Cars up to a year old are selling for more than they cost new, a report showed yesterday.
The average price of second-hand vehicles has risen 24 per cent in 12 months as record numbers change hands.
Data from Auto Trader shows that around 10,000 used vehicles registered in the past year – 17 per cent of the total – are on sale for more than the showroom price.
Some used models are being sold for up to £7,000 more than where customers buy them new.
Last week was the 76th in a row that their prices have risen. The boom is being driven by problems in rolling out new cars because of critical shortages of semiconductor chips.
It means impatient buyers are turning to the used market rather than waiting for new models.
The analysis showed the average price of a used vehicle was £19,018.
But the electric Skoda Enyaq had an average second-hand cost of £46,970 compared with £39,960 new. Volkswagen’s electric ID.3 was £33,000 second hand but £28,990 out of the factory.
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For a petrol Peugeot 208, the figures were £24,000 and £21,410 respectively (representing 13 per cent more for second hand).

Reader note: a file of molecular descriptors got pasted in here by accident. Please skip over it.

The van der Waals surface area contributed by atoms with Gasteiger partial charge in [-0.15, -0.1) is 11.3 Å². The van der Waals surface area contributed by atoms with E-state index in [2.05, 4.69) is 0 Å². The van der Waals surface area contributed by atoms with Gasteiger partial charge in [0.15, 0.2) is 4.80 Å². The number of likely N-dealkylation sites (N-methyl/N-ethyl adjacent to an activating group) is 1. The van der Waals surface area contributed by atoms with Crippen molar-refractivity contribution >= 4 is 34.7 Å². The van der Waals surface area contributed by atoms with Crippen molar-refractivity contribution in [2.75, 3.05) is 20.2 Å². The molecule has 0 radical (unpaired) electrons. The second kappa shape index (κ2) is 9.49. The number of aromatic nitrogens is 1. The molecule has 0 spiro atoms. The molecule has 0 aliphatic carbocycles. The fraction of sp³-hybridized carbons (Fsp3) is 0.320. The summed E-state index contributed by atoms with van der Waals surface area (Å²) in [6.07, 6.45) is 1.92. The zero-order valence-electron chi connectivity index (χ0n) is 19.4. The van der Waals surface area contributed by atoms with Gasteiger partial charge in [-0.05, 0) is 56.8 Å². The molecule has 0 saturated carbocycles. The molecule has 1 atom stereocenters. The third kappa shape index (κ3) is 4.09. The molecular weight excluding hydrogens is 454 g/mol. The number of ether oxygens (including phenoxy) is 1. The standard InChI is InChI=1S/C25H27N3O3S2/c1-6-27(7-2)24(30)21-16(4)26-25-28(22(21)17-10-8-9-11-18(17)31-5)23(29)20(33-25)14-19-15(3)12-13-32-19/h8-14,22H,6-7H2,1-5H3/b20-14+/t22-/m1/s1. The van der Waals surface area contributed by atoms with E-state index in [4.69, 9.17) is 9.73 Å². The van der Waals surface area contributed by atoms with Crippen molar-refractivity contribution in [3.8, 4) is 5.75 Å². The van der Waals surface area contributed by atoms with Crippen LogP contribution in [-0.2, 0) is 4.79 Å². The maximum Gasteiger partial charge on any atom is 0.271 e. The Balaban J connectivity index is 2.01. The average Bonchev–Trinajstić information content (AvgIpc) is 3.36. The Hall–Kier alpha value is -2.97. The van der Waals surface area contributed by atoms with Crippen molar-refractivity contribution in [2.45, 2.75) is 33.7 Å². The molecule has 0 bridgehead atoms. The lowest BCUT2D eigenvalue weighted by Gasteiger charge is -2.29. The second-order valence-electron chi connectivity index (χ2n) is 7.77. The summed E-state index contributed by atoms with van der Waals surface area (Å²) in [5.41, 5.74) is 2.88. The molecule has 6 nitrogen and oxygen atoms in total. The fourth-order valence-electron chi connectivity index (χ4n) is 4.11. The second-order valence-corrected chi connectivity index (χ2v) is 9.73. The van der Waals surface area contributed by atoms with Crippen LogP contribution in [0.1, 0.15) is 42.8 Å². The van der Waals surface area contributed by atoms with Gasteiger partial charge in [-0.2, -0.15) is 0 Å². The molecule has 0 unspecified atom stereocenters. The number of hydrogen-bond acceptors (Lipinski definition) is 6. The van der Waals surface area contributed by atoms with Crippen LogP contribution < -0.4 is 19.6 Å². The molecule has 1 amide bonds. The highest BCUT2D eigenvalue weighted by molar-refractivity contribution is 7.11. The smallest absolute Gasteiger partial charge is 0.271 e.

When cars more than a year old are included, some models have seen their second-hand average asking price increase by more than 40 per cent.
These include the Jaguar XK, Hyundai i30 and Ford Focus.
In August, production of cars slumped by more than a third due to the semiconductor chip shortage. The chips are used for controlling functions such as winding down windows electronically and cars cannot be built without them.
Industry experts say the shortage may effect automative supply chains until mid-2022.
The spike in second-hand sales, which has seen the market grow by more than 108 per cent, is also due to the emergence from lockdown.
The reluctance to return to public transport and a backlog in young people passing driving tests after having to postpone them due to the pandemic are also fuelling demand.
Auto Trader’s Richard Walker said: ‘With levels of used-car price growth once again smashing previous records, there is a lot of speculation around how long this boom could last.
‘While inflation in itself does pose a potential risk to consumer demand, we don’t expect to see price growth slow any time soon.’
Mike Hawes, chief executive of the Society of Motor Manufacturers and Traders, said motorists were turning to used cars because of supply shortages, with others seeking personal mobility and ‘remaining wary of public transport as they return to work’.Internet Explorer Channel Network